Like most, 2020 hit my businesses hard. But as I look back on the last year, I mostly feel very grateful. I live and operate in a community that genuinely cares for each other. COVID shutdowns brought the creation of BGOLDN, a nonprofit that serves our undernourished community by giving away food from local restaurants that receive a fair price (paid for by donations). Community members have purchased gift cards, bought meals for teachers and frontline workers. I have witnessed the best of the human race. 

My staff, on the other hand, has seen the worst of the human race. They have been spit at, yelled at, had “heil Hitler” salutes directed at them, been laid off, been brought back to work, asked to reduce hours, and subjected to overtime hours—yet they still show up to their scheduled shifts.

I spent the year working to make sure I could keep Cafe 13 operating and ensuring my team was employed. But I failed to look at the deeper issue of their mental health. Many of my staff have families they cannot visit. Some are supposed to be in school or traveling. They are sad and lonely, and yet they show up. They show up because they care. They show up for the customers who are kind, gracious, and giving. We are now meeting with our team one-on-one and checking in on them. We are sharing resources to support them. We are listening. 

While we are still in the middle of restrictions and taking a hit to the bottom line, I feel stable and resilient. I am proud of myself and my team. As I write this, Cafe 13 is closed for the second day in a row due to a water leak from frigid temperatures. In 2019, this would have rocked me. But I sit here in 2021 thinking, “This is life, and thank God for insurance.” I am a stronger person and I am grateful for my health, my team, and my community. 

A River to Cross

By Edwin Zoe, owner, Zoe Ma Ma and Chimera Ramen, Boulder and Denver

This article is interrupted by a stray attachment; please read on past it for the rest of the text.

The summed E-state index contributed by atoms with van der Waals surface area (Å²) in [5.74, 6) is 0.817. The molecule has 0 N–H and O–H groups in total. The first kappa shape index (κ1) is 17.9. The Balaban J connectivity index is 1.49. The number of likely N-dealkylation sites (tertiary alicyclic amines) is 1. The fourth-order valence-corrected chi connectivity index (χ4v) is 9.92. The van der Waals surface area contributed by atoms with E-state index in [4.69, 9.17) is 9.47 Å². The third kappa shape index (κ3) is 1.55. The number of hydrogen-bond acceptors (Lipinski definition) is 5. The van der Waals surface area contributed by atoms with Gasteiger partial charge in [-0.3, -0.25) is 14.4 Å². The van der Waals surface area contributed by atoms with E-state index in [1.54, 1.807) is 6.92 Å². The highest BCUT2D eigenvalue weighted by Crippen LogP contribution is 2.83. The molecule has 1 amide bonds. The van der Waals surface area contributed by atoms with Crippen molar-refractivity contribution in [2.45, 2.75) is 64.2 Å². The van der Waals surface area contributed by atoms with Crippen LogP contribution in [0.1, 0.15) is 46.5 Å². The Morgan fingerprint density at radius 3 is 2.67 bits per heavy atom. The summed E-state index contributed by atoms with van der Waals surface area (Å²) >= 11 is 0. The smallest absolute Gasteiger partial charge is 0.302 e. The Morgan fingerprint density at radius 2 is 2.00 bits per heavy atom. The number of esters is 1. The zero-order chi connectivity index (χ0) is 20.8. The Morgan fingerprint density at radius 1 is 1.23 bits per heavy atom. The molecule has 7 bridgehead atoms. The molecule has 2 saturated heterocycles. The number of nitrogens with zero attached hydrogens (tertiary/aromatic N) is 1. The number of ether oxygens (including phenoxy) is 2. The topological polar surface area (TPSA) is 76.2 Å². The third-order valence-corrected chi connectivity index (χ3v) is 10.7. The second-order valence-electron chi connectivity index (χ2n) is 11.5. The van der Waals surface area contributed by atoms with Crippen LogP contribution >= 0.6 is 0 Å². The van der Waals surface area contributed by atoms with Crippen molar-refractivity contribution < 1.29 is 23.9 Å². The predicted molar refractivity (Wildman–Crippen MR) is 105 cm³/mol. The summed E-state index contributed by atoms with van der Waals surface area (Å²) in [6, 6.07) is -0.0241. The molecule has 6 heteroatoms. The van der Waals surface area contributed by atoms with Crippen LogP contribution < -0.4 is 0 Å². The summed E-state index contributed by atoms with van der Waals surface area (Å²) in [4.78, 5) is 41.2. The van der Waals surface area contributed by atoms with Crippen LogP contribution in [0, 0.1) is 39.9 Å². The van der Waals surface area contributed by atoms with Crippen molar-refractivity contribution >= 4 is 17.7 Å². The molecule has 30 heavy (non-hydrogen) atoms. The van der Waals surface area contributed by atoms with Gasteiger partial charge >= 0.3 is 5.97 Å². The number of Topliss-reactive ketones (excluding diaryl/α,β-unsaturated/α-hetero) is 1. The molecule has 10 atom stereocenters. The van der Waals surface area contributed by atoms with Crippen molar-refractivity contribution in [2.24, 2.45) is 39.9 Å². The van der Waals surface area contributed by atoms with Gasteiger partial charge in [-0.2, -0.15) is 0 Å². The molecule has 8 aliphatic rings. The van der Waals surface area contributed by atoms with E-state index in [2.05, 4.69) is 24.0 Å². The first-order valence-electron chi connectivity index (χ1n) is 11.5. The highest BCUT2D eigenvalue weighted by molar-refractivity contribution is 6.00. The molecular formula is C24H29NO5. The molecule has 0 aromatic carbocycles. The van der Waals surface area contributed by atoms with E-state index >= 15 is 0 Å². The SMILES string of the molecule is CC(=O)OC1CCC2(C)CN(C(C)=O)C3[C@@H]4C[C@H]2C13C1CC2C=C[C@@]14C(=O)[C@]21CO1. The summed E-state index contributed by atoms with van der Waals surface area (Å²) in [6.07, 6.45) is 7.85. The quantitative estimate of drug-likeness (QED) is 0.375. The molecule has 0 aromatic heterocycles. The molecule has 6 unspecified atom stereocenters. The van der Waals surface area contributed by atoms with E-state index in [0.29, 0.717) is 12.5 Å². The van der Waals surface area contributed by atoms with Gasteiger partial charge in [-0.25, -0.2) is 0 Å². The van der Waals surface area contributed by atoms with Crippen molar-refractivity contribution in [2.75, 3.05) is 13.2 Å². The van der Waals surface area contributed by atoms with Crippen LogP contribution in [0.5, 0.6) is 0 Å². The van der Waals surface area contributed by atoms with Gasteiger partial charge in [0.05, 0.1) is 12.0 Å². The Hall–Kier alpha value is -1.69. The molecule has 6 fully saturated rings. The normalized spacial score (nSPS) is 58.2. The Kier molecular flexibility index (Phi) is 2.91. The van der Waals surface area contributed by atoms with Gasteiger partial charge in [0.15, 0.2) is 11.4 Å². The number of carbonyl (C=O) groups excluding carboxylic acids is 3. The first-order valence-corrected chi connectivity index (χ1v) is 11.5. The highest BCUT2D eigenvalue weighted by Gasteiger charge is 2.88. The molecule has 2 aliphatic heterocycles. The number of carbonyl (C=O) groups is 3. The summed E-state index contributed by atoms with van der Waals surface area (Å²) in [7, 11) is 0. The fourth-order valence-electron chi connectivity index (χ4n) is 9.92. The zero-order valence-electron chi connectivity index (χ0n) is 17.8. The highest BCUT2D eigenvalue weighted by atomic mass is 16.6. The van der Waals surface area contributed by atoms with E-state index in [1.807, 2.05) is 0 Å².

Black and white photo of Asian man with gray hair wearing a black zip-neck sweater.
Courtesy Edwin Zoe

As we approach the anniversary of the shutdown with so many lives and livelihoods needlessly lost and destroyed, there’s much sadness and anger ready to consume me. What has helped me through the darkness is the goodness and gratitude.

I will remember March 16, 2020 for the rest of my life. The governor had rightly shut down restaurant dining starting the next day to combat the pandemic. It was my birthday, and I had planned to spend the time with family and friends. Instead, after Zoe Ma Ma and Chimera

closed and the kids had gone to bed, I sat in the dark well into the wee hours, worried about how I was going to navigate this crisis and provide for my family.

Like so many restaurant workers living paycheck to paycheck, many local restaurants stay open payroll to payroll. Without help from others, we had a few months before we went under. Two things I’ve learned through the years are that, for prideful men like me, asking for help takes courage and accepting it takes grace.

I don’t think of myself as courageous, so one thing I did was promote gift cards to our friends and loyal customers. I reasoned it was a purchase, not a handout. The purchases poured in, even from friends I’ve not seen in years. The truth is, I knew these were more than just purchases. So, with as much grace as I can muster, thank you all for your kindness! (I get very emotional thinking about this.) 

As restaurateurs know, one major expense beyond our control is rent. With no revenue, we can turn off the lights and furlough the staff, but there is nothing to stop rent from sucking us under. Getting help from our landlords was critical. Thankfully, they worked diligently with us on a path through the crisis. Thank you so much, Doug Haffnieter, Sax Family LLC, Jessica Cole, and GLL BVK Properties, for your vital support!